I missed yesterday’s Science Week blog post but couldn’t Thursday’s one as it’s an easy one for me. The question is asked, “What’s the next gadget that you want to buy?”. My answer, the 8GB Nokia N95.
As mobile devices to it’s a massive step forward and one towards the ideal mobile device. Connectivity-wise you’ve got everything you need if you’re working in an online environment – bluetooth, 3G and WiFi. The recent opening up of some Eircom wifi hotspots if you’re already an Eircom BB customer makes public internet access that bit easier. I won’t always have my laptop with me but need a solid mobile device that will allow me to
- Make and take calls (a given).
- Have a good quality camera. The N95 shoots at 5mp and I would miss the 3.2mp on my Sony Ericsson K800i.
- Access the internet over WiFi thus allowing easier access to emails, connections to the office, grabbing music and last minute details around gig weekends, upload photos on the go to my Flickr account and more.
- Keep up with Jaiku via the S60 client (thus reducing my SMS bill).
- Allow me to grab and store podcasts on the go (to feed my habit).
- These points are just for starters…
Again, in a non-laptop situation there’s always the possibility of mobile blogging, VOIP calls, mapping and more. I’ve written about the N95 being my Christmas present to myself this year, though admittedly it looks like I’ll be waiting until the New Year or whenever O2 sort out getting the N95 8GB model so I can make use of my contract upgrade. You can discover the N95 yourself here.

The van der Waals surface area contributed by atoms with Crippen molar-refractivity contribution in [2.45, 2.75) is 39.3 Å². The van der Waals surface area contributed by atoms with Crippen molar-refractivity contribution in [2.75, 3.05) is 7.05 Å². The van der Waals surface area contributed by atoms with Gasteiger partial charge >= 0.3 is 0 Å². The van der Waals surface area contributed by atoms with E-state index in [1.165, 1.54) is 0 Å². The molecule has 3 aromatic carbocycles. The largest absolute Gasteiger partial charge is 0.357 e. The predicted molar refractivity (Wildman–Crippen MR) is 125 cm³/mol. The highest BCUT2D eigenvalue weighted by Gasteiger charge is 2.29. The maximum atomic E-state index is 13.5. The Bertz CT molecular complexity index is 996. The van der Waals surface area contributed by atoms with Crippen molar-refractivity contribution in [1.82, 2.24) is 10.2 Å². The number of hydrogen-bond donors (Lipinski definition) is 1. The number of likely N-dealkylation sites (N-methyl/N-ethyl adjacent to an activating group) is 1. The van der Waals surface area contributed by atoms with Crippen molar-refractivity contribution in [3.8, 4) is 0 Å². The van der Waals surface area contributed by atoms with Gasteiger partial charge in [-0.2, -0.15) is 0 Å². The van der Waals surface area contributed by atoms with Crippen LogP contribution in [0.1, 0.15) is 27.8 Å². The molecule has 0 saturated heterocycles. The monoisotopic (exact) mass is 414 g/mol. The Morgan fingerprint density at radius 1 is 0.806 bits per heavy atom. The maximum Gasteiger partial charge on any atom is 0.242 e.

When it comes to phones I’m not a gaming person and in the 13 months I’ve had the K800i I can recall just the trip to Toronto last year that lead me to play games on the phone. I’m more about getting things done and having a device that will assist me in day to day activities.
Having used the first N95 briefly (briefly as in for a few minutes) and working alongside an N95 owner I can see the benefits of the device immediately. The use of IM before / after a client meeting, the ability to hop online and pull messages from MySpace or grab last minute mails before a gig (when you’re dealing with bands that communicate primarily through social networks as opposed to your actual phone then this is a must), passing spreadsheets or PDFs or word documents, plotting a trip on a map before you head away somewhere – and keeping that map in your pocket – that and the abundance of S60 applications that are available to run on the Nokia N95 to enhance your working experience.
Plus, it fits nicely in your hand or pocket and the call quality and speakerphone quality is also good (somewhere the K800i lacks.)
It’s been decided and I’ll wait patiently for my upgrade I think.
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Update: Updated on February 29th 2008 with latest versions of firmware (1.2.2 version at time of press). See main site here.
After picking up on a new firmware release for the iPod Video (both 5G and 5.5g), Iâ€™ve gone and replaced the original firmware on my iPod to that resembling the iPod Classic. (via)
The â€˜Beforeâ€™ imagesâ€¦
What youâ€™ll needâ€¦
- Latest version of iPod Wizard
- Access to a Windows machine (no Mac version at present)